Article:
Walter J. Travis “Dropped” at National Golf Links of America
Truth or Travesty? (Part Two)
After winning his second consecutive United States Amateur tournament during the fall of 1901, Travis began to think more about the state of the game in America. Imbued with newfound knowledge and exposure to the great courses abroad the previous summer, the analytical side of Travis began to mentally explore what he saw as fundamental differences that largely accounted for both superior courses as well as superior golfers on the other side of the pond.
This exercise eventually translated into an article for Golf magazine titled simply, “Hazards”. In the piece Travis railed against the American penchant for platform flat greens and tees, shallow cross bunkers crossing the fairways at rote intervals, ramrod straight golf holes, and general malaise in thinking, creativity, and naturalness. Instead, Travis argued that interesting and thoughtfully placed bunkers placed generally along the sides but also towards the desired line of play brought interest, intrigue, challenge, and a sense of adventure to a round of golf, particularly for the better player. Travis felt American courses were too “dumbed down” in a condescending way, often to please the vast majority of club members who were not proficient in the game yet whose egos wouldn’t permit them to face a real challenge lest their ineptness be on full display. Travis felt that only by providing suitable challenge for all players would golfers be forced to improve, leading to an overall greater enjoyment for everyone. However, that is not to suggest that Travis was a penal architect; in fact, just the opposite. He believed that soundly designed courses provided the handicap man with safe, albeit indirect avenues of play but that same duffer could risk taking the more challenging route and dare punitive hazards when feeling his oats.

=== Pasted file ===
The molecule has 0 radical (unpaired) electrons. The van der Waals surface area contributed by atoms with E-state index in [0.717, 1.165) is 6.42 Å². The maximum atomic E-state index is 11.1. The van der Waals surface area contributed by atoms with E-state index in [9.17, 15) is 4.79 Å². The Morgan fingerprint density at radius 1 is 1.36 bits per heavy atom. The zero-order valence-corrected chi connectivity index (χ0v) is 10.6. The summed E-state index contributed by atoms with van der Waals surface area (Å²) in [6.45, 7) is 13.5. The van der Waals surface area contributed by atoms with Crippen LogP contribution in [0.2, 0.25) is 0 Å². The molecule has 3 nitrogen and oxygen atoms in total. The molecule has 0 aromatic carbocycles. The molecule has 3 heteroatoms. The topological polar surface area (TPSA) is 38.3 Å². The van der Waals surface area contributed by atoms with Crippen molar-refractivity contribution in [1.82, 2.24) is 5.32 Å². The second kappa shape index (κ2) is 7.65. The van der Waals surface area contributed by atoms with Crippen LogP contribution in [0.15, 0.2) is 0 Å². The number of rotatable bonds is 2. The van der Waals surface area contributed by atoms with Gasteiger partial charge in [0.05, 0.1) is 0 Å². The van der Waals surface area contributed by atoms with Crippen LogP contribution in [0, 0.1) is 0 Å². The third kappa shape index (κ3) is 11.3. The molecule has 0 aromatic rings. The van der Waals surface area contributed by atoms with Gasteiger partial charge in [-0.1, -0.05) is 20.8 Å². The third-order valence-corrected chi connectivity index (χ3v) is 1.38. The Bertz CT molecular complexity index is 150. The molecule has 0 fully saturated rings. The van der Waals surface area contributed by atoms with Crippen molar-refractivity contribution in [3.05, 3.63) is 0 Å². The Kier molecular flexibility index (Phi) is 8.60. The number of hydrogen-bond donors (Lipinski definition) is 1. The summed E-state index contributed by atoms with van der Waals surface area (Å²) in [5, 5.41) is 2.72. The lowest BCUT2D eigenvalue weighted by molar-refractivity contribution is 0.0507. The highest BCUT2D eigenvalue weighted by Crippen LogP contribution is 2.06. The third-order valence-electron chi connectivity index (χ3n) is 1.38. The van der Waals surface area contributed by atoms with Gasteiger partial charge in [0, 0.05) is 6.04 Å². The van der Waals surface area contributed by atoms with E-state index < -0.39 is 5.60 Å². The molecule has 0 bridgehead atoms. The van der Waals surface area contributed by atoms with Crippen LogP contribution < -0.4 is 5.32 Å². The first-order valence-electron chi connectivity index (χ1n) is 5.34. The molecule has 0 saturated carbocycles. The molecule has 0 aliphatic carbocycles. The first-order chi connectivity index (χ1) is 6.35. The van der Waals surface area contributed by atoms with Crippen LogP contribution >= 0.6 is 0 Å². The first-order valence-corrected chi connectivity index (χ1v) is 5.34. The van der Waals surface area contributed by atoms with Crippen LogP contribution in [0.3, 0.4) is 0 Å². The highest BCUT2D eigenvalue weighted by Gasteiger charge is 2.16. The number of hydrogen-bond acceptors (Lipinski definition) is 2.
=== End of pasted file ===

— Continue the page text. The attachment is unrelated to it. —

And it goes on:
He wrote; “Speaking by and large, our courses here are not nearly so difficult, in respect to hazards, as those in Great Britain; nor, it may be added, has the game reached the same standard; and until we reach the approximate level of the one we can hardly hope to do so of the other… A really good course, before it can be unprejudicially pronounced as such, must abound in hazards – and good courses develop good players.”
“…Generally speaking, while we have not nearly enough bunkers, there is too much of what we do have. The material is there, but it is not scientifically applied. Let me endeavor to exemplify my meaning. Take, for instance, the regulation bunker for the tee shot. This almost invariably stretches across the entire width of the green. Instead of this, I should put in one, irregularly outlined, of about one-third the width across, leaving clear spaces on either side for the shorter player who cannot comfortably carry it, and from twenty to forty yards further on – according to the distance of the first bunker from the tee – hazards of nearly equal size on either side of the course to catch a pulled or sliced ball, as the case may be…”